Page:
Insights Daily Current Affairs, 30 December 2017

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Insights Daily Current Affairs, 30 December 2017


 

Paper 1:

Topic: Urbanization, their problems and their remedies.

 

Cities need a sustainable transport update

Context: Bengaluru’s never-ending traffic jam and Delhi’s pollution levels has made it resoundingly clear that the present model of urban transport is unsustainable, and the only way out of the cycle—of rising incomes and more wheels on the road—is an efficient public transport alternative.

 

What made the present model of urban public transport unsustainable?

City-development plans have failed to create the right incentives, as is borne out by the preference for private transport. The problem starts with the way cities are governed in India. The lack of adequate devolution as per the Constitution (74th Amendment) Act, 1992, and consequently, effective power vested in a city-level governance mechanism, exacts a heavy toll.

 

What needs to be done?

The urban transport policy must rethink the hierarchy of needs; pedestrians and cyclists must be on top, followed by buses and then motor vehicles.

Metros: The government must pivot the policy to delivering reliable public transport. The metro project is a step in the right direction, but it needs complementary changes that improve the citizens’ experience. The metro system needs a bus system to provide last-mile connectivity.

Buses: If people have to take buses, they need pedestrian paths to walk on the roads. The bus system also needs to be reliable. A centralized monitoring system that tracks buses using GPS is needed. Such system monitors driving speed and ensures that they stop at every bus stop.

Change in government’s attitude: The government must resist using attractive-sounding propositions, like pushing electric and hybrid buses, to give the impression that there is political will to improve urban transport. Changing the fuel of the bus will reduce emissions, but there will be dramatically bigger gains if we are able to prompt even a quarter of the private vehicle-using population to use public transport.

Maintenance: India has plenty of assets that are decaying due to poor maintenance. Policymakers will do well to make space for depreciation accounts in their budgets to pay for maintenance and replacement of public assets.

 

Way ahead:

India is a growing economy, and census data suggests that only 31% of the population lives in urban centres. Another 300 million people will be added by 2050 and the planning for carrying those people in our cities must begin now. Public transport can easily be the cheaper, faster and economical alternative if policymakers plan for tomorrow’s problems today.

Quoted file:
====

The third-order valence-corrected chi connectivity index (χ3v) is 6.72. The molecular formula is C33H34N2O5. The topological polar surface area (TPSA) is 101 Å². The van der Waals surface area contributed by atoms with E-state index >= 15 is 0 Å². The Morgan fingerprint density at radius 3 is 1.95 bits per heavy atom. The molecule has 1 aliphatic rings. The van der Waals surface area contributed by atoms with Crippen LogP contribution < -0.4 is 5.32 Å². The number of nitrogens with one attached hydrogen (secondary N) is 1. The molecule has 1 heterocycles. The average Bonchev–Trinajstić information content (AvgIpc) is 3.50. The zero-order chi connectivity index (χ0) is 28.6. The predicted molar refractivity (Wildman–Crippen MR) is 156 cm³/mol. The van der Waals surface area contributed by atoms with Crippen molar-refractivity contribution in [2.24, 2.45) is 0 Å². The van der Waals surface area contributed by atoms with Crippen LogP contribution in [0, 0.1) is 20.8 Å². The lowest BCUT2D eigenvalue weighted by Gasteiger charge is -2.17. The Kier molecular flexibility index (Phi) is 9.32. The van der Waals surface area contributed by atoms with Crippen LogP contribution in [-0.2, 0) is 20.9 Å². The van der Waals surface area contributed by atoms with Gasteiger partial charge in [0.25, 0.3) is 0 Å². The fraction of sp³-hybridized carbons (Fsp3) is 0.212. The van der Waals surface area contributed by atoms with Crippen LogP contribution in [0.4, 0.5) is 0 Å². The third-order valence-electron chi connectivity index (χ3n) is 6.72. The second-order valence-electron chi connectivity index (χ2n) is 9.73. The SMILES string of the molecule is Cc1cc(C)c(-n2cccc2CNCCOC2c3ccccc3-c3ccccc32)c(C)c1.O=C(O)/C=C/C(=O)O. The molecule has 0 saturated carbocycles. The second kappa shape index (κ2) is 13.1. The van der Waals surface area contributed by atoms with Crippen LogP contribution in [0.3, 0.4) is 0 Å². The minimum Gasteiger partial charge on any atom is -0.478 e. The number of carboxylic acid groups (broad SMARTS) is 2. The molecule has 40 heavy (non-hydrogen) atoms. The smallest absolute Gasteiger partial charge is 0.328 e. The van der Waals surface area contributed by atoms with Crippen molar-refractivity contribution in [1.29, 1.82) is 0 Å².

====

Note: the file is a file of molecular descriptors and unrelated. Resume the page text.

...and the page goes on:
Sources: livemint.


Paper 2:

Topic: Government policies and interventions for development in various sectors and issues arising out of their design and implementation.

 

Pradhan Mantri Urja Ganga

Context: State-run gas utility GAIL India has placed orders for another 400-km of pipeline of the ambitious Pradhan Mantri Urja Ganga natural gas pipeline project that will take the fuel to eastern India. With these awards, pipe supply orders for 2,100 km of the Jagdishpur-Haldia & Bokaro-Dhamra Natural Gas Pipeline (JHBDPL) project have been placed. Also, 1,700 km of line laying orders have been placed.

 

About the Pradhan Mantri Urja Ganga project:

The gas pipeline project aims to provide piped cooking gas to residents of Varanasi and later to millions of people in states like Bihar, Jharkhand, West Bengal and Odisha.

  • From Varanasi’s perspective, an 800-km long MDPI pipeline will be laid and 50,000 households and 20,000 vehicles will get PNG and CNG gas respectively. The government estimates that around 5 lakh gas cylinders will be sent at rural areas annually.
  • According to GAIL, with the Urja Ganga project, 20 lakh households will get PNG connections. The project is said to be a major step towards collective growth and development of the Eastern region of India.
  • GAIL has built a network of trunk pipelines covering the length of around 11,000 km. With Urja Ganga project, this number will further increase by 2540 km.

 

Sources: the hindu.


 

Topic: India and its neighbourhood- relations.

 

Ujh Project

 

Context: In a bid to fast track utilization of India’s rights under Indus Waters Treaty, the DPR of Ujh Project was recently submitted by Central Water Commission to the Jammu & Kashmir government. The DPR will help India to utilize a part of the flow that presently goes across border unutilized.

 

About the Ujh project:

The Ujh project is a step towards India’s utilisation of waters of the Indus and its tributaries in keeping with its rights under the treaty. The project, which is to come up in Kathua district, will store around 0.65 million acre feet (MAF) of water from Ujh (a tributary of Ravi) to irrigate 30,000 hectares and produce over 200 MW of power.

 

About the Indus water treaty:

Signed in 1960 by then Prime Minister Jawaharlal Nehru and then Pakistan President Ayub Khan, the treaty allocates 80% of water from the six-river Indus water system to Pakistan. Under the treaty, control over six north Indian rivers were divided between the two countries. India got control over the rivers Beas, Ravi and Sutlej whereas Pakistan got control over Indus, Chenab and Jhelum.

 

Unique features of the treaty:

Involvement of the third party: This is a unique treaty involving a third party. It was brokered by the World Bank.